Wednesday, December 01, 2010

Computer That Thinks Like a Person?

Are you familiar with the Turing Test? The Turing The Turing is measure of artificial intelligence. It is arrived at if a human can have a conversation with a machine and not know they are talking to a machine. If so the computer or more to the point, it's programming is thought to be as 'intelligent' as a human. In most cases however the programs simply mimic how a person reacts and is easily caught when asked to perform outside it's program parameters.

Now there is a program called "CLARION", a program that performs the same way human subjects does in cognitive tests. It provides results that are not so much what we think, as earlier programs did, but how we think. And that is a huge difference.

When programmed, Clarion was not filled with pat human responses but a set of rules instead that were modeled on how human subjects went about solving a problem.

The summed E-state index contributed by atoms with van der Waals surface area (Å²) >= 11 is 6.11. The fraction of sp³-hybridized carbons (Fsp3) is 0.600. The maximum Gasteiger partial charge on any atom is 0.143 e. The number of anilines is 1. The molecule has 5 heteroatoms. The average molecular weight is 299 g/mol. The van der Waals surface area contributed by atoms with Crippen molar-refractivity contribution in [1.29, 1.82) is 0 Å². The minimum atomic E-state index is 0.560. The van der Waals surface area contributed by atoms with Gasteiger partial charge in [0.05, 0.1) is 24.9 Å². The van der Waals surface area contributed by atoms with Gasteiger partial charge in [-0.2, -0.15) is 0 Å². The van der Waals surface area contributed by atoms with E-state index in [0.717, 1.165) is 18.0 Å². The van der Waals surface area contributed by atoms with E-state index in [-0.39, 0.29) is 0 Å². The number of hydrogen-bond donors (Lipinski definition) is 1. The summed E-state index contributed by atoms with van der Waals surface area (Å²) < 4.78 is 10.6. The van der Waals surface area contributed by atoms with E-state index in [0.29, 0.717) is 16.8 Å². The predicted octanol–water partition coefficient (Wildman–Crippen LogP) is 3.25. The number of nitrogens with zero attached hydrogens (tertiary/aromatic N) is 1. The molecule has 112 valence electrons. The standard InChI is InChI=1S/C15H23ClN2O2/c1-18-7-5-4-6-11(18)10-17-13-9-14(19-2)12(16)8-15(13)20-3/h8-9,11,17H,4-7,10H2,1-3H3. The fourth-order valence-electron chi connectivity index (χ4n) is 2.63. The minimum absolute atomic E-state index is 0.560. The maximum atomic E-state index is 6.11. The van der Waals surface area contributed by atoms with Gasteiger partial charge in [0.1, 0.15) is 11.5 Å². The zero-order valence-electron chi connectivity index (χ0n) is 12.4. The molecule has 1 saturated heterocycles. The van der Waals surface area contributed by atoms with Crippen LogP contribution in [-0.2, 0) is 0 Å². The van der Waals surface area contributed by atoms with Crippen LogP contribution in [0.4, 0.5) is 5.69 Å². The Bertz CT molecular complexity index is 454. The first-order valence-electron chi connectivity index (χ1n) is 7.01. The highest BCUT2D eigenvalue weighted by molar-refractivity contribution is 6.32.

From the IO9 article on how the results were formulated:
  • When humans were asked to discuss their thoughts about the problem prior to giving a solution, they answered correctly 35.6 percent of the time. When they were assigned another task, interrupting their work on the problem before going back to thinking about it, they answered correctly 45.8 percent of the time.
This is what happened when Clarion was put to the same conditions:
  • When CLARION solved problems under similar conditions, the results uncannily mirrored those of human subjects. Five thousand runs of the program returned a correct result 35.3 percent of the time when the scientists imposed conditions similar to a human 'discussing' their work, and 45.3 percent of a time when it was interrupted to work on another task.
Does this mean that the program is thinking just like a person? Well, not really, but it does show some of the possibilities and what we can expect from expert systems in the future.

Wiki Turing Test article complete IO9 article Wiki article on Cognitive Architecture

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